The 12 stories in “What It Means When a Man Falls from the Sky,” drawn from the author’s childhood experiences in Nigeria, pitch us between present and past.
“What It Means When a Man Falls From the Sky”
by Lesley Nneka Arimah
Riverhead Books, $26, 240 pages
“When Enebeli Okwara sent his girl out in the world, he did not know what the world did to daughters.”
The opening line from “Light,” one of 12 short stories in Lesley Nneka Arimah’s “What It Means When a Man Falls from the Sky,” burns with a foreboding that underpins this chilling, dreamy debut collection about relationships and women with near-mystical power.
Many of the stories, clearly drawn from the UK-born, Minneapolis-based Arimah’s experiences with her family in Nigeria as a child, pitch the reader back and forth between present and past, to the point that the two seem to merge. That is the case with “Light,” which traces the evolving relationship of a Nigerian girl to the father who must raise her while her mother attends graduate school in America.
In the deceptively titled “The Future Looks Good,” Arimah slyly builds suspense as she walks back through generations to recount key moments leading up to a tragic case of mistaken identity involving two rival Nigerian sisters.
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“Who Will Greet You at Home,” about a woman who weaves a child out of hair, is a breathtaking exercise that depicts maternal desire as an almost supernatural force.
The title story in this slender collection is as devastating as it is clever. It tells the story of Nneoma, a supremely intuitive, Nigerian “Mathematician” in the not-too-distant future who can exorcise people’s grief in a world torn apart by catastrophic floods, leaving Africa among the last refuges for humanity. The story is a reversal, of sorts, of a present-day migration crisis, which sees thousands of people from Africa and the Middle East fleeing poverty and war en route to Europe each year.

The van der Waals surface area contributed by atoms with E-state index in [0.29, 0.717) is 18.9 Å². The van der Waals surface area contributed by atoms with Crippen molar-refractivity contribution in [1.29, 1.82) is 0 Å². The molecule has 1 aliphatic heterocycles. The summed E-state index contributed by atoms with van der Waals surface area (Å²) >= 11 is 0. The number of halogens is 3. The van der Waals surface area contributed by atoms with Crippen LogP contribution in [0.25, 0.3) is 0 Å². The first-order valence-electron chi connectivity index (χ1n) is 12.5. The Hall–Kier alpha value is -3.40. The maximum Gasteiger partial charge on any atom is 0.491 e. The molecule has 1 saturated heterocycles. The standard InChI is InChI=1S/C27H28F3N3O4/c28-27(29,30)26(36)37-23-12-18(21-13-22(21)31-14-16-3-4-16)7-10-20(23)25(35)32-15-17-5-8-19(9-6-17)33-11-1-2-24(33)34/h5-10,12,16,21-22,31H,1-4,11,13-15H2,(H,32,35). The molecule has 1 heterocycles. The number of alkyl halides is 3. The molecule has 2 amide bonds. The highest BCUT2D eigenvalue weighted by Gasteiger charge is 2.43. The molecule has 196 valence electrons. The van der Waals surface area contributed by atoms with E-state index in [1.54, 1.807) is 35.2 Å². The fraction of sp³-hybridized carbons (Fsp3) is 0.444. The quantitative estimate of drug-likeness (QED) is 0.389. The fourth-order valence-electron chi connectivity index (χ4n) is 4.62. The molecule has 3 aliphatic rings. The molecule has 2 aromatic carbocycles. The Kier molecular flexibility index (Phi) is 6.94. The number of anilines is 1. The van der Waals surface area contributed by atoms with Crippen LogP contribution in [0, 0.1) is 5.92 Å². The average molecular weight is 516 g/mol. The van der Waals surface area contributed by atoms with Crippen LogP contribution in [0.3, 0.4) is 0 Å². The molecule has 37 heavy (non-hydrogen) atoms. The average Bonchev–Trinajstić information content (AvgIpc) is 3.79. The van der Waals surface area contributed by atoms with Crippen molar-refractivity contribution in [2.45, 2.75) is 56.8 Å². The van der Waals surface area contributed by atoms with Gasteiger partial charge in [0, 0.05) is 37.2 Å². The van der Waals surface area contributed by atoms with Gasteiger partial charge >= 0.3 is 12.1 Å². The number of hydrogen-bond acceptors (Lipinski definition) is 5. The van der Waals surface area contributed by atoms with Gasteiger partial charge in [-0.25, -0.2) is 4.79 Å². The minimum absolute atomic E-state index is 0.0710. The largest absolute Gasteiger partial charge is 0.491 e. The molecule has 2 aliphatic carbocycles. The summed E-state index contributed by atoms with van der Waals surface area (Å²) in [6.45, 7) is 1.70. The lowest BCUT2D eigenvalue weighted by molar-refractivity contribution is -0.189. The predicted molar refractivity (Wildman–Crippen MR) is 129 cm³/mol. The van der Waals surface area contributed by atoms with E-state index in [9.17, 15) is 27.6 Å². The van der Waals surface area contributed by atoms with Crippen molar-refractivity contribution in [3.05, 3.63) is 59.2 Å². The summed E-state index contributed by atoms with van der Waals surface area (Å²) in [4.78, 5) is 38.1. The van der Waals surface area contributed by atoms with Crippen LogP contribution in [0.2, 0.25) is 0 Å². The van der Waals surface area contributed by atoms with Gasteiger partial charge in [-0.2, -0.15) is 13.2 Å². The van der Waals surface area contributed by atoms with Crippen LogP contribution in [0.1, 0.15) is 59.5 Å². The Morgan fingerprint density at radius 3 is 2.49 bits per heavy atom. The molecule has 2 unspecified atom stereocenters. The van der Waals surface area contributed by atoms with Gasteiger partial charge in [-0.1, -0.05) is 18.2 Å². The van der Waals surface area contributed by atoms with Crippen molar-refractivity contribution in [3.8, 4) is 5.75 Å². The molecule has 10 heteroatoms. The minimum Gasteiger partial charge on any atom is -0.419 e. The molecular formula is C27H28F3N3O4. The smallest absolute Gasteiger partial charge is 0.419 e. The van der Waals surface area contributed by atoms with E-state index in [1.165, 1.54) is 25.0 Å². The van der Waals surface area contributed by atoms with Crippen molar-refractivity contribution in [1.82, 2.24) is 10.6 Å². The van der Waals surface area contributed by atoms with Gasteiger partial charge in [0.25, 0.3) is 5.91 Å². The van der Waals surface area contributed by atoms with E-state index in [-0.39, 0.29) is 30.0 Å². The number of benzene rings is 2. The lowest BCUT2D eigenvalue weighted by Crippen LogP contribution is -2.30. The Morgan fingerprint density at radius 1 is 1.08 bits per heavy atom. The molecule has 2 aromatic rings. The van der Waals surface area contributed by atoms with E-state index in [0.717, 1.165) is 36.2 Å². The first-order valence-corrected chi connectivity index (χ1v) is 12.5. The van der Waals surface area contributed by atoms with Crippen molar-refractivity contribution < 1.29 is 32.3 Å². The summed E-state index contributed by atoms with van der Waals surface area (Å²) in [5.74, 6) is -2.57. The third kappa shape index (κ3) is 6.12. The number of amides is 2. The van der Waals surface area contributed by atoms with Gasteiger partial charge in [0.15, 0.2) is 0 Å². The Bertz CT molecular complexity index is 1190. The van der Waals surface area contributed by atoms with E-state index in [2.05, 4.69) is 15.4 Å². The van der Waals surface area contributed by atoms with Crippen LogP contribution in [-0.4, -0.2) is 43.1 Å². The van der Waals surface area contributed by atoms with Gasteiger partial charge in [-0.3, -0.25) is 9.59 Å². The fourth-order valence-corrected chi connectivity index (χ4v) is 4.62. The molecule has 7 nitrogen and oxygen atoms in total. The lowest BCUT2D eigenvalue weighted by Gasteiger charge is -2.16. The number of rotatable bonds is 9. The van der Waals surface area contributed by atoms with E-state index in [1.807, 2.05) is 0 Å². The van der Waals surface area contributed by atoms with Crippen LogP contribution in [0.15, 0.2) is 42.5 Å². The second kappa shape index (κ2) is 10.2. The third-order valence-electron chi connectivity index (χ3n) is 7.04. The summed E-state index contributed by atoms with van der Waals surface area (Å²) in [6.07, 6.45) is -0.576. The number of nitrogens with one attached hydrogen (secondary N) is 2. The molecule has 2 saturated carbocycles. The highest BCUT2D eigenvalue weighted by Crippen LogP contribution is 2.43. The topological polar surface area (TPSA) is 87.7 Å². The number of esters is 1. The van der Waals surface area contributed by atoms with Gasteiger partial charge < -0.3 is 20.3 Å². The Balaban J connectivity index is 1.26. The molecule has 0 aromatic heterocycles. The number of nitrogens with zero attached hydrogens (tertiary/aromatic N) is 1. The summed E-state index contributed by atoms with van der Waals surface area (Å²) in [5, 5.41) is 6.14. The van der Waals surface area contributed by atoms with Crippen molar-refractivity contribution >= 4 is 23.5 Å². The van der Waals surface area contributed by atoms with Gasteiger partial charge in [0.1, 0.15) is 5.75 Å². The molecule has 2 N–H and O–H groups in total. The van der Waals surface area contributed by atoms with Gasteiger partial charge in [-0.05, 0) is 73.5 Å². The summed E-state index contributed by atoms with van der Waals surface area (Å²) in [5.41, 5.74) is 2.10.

But questions mount about whether the bizarre but promising form of therapy Nneoma and others like her practice is as foolproof as the science behind it suggests.
This controversy plays out against the backdrop of a class and ethnic conflict as Africa’s newest residents, refugees from the washed-out nations of Europe, manage to take undue advantage of their host societies.
Nneoma’s gift is also a curse and she struggles to balance the profound emotional impact of taking on other people’s sorrows, especially people close to her, with the benefit to those who need comfort.
Arimah has described her collection as “a patchwork of realism, magical realism and dystopian science fiction.”
But it is more than an experiment in genre writing.
These stories are also about family, the relatives we love, hate, grow with and grieve for as well as the broader family of humanity.
It’s about the ways we empower people, in particular women, and the ways we strip people of their power, often with nothing more than unkind words.
And it’s about women like the mercilessly named, “chronically single” Nigerian-American call-center operator named Glorybetogod in the story “Glory,” who comes into her own in Minneapolis by stubbornly doing things her way and navigating one misstep after another.
Arimah’s stories are witty, poetic and searing, full of flawed-but-lovable characters and images that make you reread passages.
The author has a keen sense of fantasy and the absurd, but her work is rooted in experiences and impulses that will seem all too familiar.